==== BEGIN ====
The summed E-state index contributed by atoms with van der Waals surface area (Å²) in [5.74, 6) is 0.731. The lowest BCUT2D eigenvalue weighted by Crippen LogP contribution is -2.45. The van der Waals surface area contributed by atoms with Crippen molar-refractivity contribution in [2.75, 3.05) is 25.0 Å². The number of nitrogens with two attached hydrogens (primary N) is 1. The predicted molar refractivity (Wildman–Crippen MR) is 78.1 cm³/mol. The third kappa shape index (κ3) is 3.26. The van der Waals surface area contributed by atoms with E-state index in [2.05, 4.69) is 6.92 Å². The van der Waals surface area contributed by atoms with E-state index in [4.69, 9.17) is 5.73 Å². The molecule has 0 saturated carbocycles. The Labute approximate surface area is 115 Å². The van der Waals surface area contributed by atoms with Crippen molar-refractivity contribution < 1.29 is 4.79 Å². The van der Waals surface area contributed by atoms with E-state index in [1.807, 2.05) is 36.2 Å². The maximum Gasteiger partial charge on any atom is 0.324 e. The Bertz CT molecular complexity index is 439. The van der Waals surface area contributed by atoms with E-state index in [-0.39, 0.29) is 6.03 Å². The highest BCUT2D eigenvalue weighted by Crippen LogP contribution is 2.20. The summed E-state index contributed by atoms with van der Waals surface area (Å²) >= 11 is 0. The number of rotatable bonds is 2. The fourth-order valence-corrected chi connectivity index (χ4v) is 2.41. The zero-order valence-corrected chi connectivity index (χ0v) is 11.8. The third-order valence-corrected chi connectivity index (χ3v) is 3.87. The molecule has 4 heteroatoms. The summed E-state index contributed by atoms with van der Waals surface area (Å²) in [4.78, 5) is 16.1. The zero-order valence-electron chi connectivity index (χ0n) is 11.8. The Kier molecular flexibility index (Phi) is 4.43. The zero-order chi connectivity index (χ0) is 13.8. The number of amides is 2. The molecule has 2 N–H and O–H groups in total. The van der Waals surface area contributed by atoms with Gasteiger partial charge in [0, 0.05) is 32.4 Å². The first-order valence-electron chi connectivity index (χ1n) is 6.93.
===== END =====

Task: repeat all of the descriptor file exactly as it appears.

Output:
The summed E-state index contributed by atoms with van der Waals surface area (Å²) in [5.74, 6) is 0.731. The lowest BCUT2D eigenvalue weighted by Crippen LogP contribution is -2.45. The van der Waals surface area contributed by atoms with Crippen molar-refractivity contribution in [2.75, 3.05) is 25.0 Å². The number of nitrogens with two attached hydrogens (primary N) is 1. The predicted molar refractivity (Wildman–Crippen MR) is 78.1 cm³/mol. The third kappa shape index (κ3) is 3.26. The van der Waals surface area contributed by atoms with E-state index in [2.05, 4.69) is 6.92 Å². The van der Waals surface area contributed by atoms with E-state index in [4.69, 9.17) is 5.73 Å². The molecule has 0 saturated carbocycles. The Labute approximate surface area is 115 Å². The van der Waals surface area contributed by atoms with Crippen molar-refractivity contribution < 1.29 is 4.79 Å². The van der Waals surface area contributed by atoms with E-state index in [1.807, 2.05) is 36.2 Å². The maximum Gasteiger partial charge on any atom is 0.324 e. The Bertz CT molecular complexity index is 439. The van der Waals surface area contributed by atoms with E-state index in [-0.39, 0.29) is 6.03 Å². The highest BCUT2D eigenvalue weighted by Crippen LogP contribution is 2.20. The summed E-state index contributed by atoms with van der Waals surface area (Å²) >= 11 is 0. The number of rotatable bonds is 2. The fourth-order valence-corrected chi connectivity index (χ4v) is 2.41. The zero-order valence-corrected chi connectivity index (χ0v) is 11.8. The third-order valence-corrected chi connectivity index (χ3v) is 3.87. The molecule has 4 heteroatoms. The summed E-state index contributed by atoms with van der Waals surface area (Å²) in [4.78, 5) is 16.1. The zero-order valence-electron chi connectivity index (χ0n) is 11.8. The Kier molecular flexibility index (Phi) is 4.43. The zero-order chi connectivity index (χ0) is 13.8. The number of amides is 2. The molecule has 2 N–H and O–H groups in total. The van der Waals surface area contributed by atoms with Gasteiger partial charge in [0, 0.05) is 32.4 Å². The first-order valence-electron chi connectivity index (χ1n) is 6.93.